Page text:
Elizabeth May (Saanich—Gulf Islands)
2021-02-22 19:53 [p.4407]
Madam Speaker, it is an honour to take the adjournment proceedings this evening to review a question and to hopefully get a better answer than the one I received back on November 30, 2020.
At that time, of course, being in calendar year 2020, the question of extreme importance and urgency was whether the government was going to fulfill a commitment that the Government of Canada made during the negotiations at COP 15 in Paris. That commitment was to improve and enhance what is called an NDC in the Paris language, a nationally determined contribution, generally referred to as a target. We committed in Paris that in calendar year 2020 we would improve our target and do so again every five years thereafter.
When I asked the minister what the plans were to improve our target in 2020, I was disappointed that he did not answer directly, but the answer is now very clear. The time has passed. We are in 2021. We have not changed our target. We have not met the commitment we made.
In conversations with people around the minister’s office, it was reported to me that the department did not think that commitment was legally binding and other countries have not done it either. I find both of those responses appalling. It is a commitment that we made. It can be found in paragraph 24 of the COP 21 decision document, in which every country with a 2030 deadline for their first NDC was to improve their target in 2020. As to the idea that other countries have not done it, 69 of them have. Of course, it is only the countries that have 2030 deadlines.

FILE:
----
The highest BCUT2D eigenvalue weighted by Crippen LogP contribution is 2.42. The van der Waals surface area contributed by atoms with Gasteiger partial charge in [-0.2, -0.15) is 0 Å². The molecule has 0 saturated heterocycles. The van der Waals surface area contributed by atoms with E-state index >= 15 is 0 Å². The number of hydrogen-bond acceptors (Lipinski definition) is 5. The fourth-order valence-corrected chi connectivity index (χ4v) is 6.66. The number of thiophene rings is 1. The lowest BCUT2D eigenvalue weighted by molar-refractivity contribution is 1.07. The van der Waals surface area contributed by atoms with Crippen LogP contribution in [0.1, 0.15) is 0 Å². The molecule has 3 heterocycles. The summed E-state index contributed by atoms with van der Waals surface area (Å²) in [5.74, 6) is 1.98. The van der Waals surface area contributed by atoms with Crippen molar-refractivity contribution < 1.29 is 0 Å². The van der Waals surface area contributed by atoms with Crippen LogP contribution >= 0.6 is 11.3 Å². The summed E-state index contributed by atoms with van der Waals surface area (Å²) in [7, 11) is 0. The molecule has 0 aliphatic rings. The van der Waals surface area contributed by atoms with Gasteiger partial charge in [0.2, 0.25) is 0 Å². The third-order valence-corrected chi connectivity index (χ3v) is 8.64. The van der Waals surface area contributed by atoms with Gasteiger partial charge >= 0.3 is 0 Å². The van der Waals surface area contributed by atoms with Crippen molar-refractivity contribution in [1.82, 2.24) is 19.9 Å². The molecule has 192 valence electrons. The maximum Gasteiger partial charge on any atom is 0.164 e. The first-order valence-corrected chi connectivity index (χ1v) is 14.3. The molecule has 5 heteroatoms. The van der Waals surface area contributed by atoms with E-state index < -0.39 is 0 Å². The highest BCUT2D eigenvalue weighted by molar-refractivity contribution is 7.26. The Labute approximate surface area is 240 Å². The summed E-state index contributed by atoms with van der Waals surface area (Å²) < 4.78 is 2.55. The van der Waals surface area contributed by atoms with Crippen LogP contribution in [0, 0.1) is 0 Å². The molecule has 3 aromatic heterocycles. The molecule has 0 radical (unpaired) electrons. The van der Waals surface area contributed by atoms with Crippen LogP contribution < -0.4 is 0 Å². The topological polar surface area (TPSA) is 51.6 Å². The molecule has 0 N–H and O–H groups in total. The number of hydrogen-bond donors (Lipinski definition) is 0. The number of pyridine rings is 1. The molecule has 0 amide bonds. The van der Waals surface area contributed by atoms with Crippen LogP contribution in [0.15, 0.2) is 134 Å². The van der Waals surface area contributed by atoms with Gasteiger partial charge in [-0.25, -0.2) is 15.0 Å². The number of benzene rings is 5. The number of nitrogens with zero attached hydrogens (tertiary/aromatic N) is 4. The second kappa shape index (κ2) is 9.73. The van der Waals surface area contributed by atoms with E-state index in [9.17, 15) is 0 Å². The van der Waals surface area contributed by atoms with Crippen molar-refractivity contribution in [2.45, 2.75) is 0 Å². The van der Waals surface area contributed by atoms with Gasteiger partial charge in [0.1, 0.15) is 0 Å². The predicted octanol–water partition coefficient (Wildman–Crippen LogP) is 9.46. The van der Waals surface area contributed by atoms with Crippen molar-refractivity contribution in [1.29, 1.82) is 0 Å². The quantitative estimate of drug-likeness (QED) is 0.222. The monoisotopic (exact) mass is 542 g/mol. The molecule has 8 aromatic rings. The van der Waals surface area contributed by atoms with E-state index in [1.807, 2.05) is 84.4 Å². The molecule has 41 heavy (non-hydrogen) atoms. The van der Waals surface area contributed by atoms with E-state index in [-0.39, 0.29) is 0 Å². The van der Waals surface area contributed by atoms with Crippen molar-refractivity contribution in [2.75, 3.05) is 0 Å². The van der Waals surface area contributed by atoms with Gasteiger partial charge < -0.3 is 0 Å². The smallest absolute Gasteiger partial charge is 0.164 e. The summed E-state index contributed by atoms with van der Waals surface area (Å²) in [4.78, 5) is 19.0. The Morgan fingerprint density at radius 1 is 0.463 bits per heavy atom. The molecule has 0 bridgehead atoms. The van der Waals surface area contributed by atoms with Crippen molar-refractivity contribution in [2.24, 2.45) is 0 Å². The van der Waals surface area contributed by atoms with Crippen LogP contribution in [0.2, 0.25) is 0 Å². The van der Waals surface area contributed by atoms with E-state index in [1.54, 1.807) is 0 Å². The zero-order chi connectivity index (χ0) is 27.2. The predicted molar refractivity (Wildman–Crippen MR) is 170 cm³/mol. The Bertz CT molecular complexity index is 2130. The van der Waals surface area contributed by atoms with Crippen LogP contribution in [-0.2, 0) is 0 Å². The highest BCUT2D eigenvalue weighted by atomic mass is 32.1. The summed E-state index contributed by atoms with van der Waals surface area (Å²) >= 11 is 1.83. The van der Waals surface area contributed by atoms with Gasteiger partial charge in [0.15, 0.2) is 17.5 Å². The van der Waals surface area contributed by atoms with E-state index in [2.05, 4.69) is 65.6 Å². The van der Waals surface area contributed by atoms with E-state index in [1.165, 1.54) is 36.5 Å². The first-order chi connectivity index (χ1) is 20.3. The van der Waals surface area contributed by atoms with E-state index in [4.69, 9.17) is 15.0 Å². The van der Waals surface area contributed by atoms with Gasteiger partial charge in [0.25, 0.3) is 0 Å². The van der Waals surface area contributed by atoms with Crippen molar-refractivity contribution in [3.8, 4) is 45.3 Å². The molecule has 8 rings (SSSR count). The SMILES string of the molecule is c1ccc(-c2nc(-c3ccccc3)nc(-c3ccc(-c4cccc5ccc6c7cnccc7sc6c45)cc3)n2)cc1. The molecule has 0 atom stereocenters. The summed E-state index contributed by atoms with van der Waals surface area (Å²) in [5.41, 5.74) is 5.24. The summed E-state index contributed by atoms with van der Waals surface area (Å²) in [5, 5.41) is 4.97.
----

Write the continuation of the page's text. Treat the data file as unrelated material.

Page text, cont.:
Here we are in 2021 with a target that is completely out of step with all of our G7 partners and most of the industrialized world. We have one of the weakest targets in the world and the weakest of an industrialized country, except perhaps Saudi Arabia. We now have an opportunity to improve our record. I want to shift gears here to the potential for getting things right.
We are desperately close to being completely out of time in terms of carbon budgeting to avoid going above 1.5° Celsius global average temperature increase. This is in fact the target that is in the Paris Agreement, which is a legally binding document. This increase must not be exceeded, but on almost every review of where we are on the science, it is almost impossible to hold to 1.5°. There is a window on holding to our target. It will have closed, and permanently, well before 2030.
We now have the opportunity to improve our target and do our fair share, which would be at least twice what we have now committed to do, and that opportunity is coming up now because President Biden has established a climate leaders summit to take place on Earth Day, April 22, obviously, I am sure, by Zoom.
That is when Canada is really going to have to step up and say that we are prepared to reduce our emissions by 60% below 2005 levels by 2030, and set in place a first milestone year under Bill C-12 of reductions that are firm by 2025, of at least 15%. That would be the beginning of a clear commitment to the kind of action we said we would undertake when we signed the Paris Agreement.